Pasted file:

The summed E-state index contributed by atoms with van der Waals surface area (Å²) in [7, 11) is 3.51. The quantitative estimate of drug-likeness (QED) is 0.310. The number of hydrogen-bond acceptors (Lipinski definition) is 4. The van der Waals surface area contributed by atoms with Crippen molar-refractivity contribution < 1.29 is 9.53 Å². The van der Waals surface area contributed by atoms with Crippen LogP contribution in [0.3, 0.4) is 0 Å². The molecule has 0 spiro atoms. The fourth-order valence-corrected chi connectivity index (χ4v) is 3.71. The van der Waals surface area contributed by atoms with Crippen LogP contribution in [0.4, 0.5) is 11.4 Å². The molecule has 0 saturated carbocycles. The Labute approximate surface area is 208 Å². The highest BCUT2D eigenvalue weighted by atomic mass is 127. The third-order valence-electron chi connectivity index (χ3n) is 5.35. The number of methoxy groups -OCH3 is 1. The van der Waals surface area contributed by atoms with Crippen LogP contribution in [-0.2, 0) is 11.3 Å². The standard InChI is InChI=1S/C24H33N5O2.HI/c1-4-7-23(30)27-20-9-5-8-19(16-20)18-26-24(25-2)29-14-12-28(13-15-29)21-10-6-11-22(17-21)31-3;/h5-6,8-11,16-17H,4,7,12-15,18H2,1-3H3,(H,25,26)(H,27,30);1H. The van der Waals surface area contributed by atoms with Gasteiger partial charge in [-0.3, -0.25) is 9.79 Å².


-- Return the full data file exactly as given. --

The summed E-state index contributed by atoms with van der Waals surface area (Å²) in [7, 11) is 3.51. The quantitative estimate of drug-likeness (QED) is 0.310. The number of hydrogen-bond acceptors (Lipinski definition) is 4. The van der Waals surface area contributed by atoms with Crippen molar-refractivity contribution < 1.29 is 9.53 Å². The van der Waals surface area contributed by atoms with Crippen LogP contribution in [0.3, 0.4) is 0 Å². The molecule has 0 spiro atoms. The fourth-order valence-corrected chi connectivity index (χ4v) is 3.71. The van der Waals surface area contributed by atoms with Crippen LogP contribution in [0.4, 0.5) is 11.4 Å². The molecule has 0 saturated carbocycles. The Labute approximate surface area is 208 Å². The highest BCUT2D eigenvalue weighted by atomic mass is 127. The third-order valence-electron chi connectivity index (χ3n) is 5.35. The number of methoxy groups -OCH3 is 1. The van der Waals surface area contributed by atoms with Crippen LogP contribution in [-0.2, 0) is 11.3 Å². The standard InChI is InChI=1S/C24H33N5O2.HI/c1-4-7-23(30)27-20-9-5-8-19(16-20)18-26-24(25-2)29-14-12-28(13-15-29)21-10-6-11-22(17-21)31-3;/h5-6,8-11,16-17H,4,7,12-15,18H2,1-3H3,(H,25,26)(H,27,30);1H. The van der Waals surface area contributed by atoms with Gasteiger partial charge in [-0.3, -0.25) is 9.79 Å².